Borrowing from and reinterpreting Conceptual art and Minimalism, Liam Gillick's work is not confined to a specific form of artistic practice but ranges over his various activities as a critic, writer, designer, curator, filmmaker, professor, and visual artist. All of these diverse undertakings comprise his oeuvre, which is best considered in terms of groups of ideas with multiple layers or facets rather than individual objects.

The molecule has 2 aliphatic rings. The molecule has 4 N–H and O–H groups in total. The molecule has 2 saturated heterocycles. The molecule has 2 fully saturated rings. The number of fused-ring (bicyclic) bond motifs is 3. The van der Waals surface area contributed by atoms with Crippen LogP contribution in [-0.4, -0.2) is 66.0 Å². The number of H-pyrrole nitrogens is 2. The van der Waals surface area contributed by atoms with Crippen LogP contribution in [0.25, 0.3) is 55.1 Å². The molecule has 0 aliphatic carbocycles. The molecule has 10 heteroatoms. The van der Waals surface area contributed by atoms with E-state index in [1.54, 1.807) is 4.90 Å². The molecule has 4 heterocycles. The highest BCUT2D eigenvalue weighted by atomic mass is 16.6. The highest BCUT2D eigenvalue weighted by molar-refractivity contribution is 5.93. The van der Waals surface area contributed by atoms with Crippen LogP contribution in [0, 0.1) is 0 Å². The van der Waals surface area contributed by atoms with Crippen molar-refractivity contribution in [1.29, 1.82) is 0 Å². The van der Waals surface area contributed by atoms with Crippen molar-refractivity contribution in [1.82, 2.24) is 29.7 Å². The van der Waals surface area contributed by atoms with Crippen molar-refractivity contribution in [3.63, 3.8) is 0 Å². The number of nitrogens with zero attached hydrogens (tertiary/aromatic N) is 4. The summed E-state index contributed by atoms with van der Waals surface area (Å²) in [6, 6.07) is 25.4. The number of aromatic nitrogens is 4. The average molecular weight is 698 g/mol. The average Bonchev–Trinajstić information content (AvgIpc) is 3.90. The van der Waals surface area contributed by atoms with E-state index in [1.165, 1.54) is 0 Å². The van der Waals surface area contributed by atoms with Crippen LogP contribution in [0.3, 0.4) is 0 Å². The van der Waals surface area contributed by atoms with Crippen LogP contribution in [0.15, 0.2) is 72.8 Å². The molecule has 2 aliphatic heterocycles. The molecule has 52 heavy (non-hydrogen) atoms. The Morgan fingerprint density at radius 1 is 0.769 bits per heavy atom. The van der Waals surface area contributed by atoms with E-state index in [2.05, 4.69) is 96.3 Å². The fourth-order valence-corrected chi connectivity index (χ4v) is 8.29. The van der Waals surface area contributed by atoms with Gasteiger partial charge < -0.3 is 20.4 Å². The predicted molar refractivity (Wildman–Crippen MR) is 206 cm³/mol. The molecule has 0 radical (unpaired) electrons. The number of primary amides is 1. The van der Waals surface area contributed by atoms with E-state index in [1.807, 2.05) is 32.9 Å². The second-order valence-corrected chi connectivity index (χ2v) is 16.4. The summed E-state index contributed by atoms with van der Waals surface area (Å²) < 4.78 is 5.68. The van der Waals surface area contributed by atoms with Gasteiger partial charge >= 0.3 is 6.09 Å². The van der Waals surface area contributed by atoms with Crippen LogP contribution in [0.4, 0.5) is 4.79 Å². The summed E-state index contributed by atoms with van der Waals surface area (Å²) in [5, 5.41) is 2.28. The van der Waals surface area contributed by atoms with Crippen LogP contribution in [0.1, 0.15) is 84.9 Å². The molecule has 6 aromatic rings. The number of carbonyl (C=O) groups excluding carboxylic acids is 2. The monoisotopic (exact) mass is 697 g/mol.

In 1989 Gillick mounted his first solo exhibition, 84 Diagrams, at Karsten Schubert in London, presenting a series of drawings for buildings in the late Modernist style that were deliberately faulty or unworkable as architecture. Interested in "the ability to work fast and to process ideas rapidly," he used a computer program to generate the renderings at a time when such programs were first becoming accessible to the general user. The following year Gillick began working with artist and writer Henry Bond on a series called Documents. For this project, the artists operated as a news team, working through a British press association and attending news events (press conferences, photography sessions, and so on) as reporters or photographers. The works that resulted-each comprising a framed photograph and text panel, sometimes accompanied by an audio recording-had little to do with journalism, however. Gillick has said: "For me the more interesting idea was to constantly shift between the role of the artist and the person who doesn't need cultural permission to get involved in a discourse that is activated and normally has professionalised borders."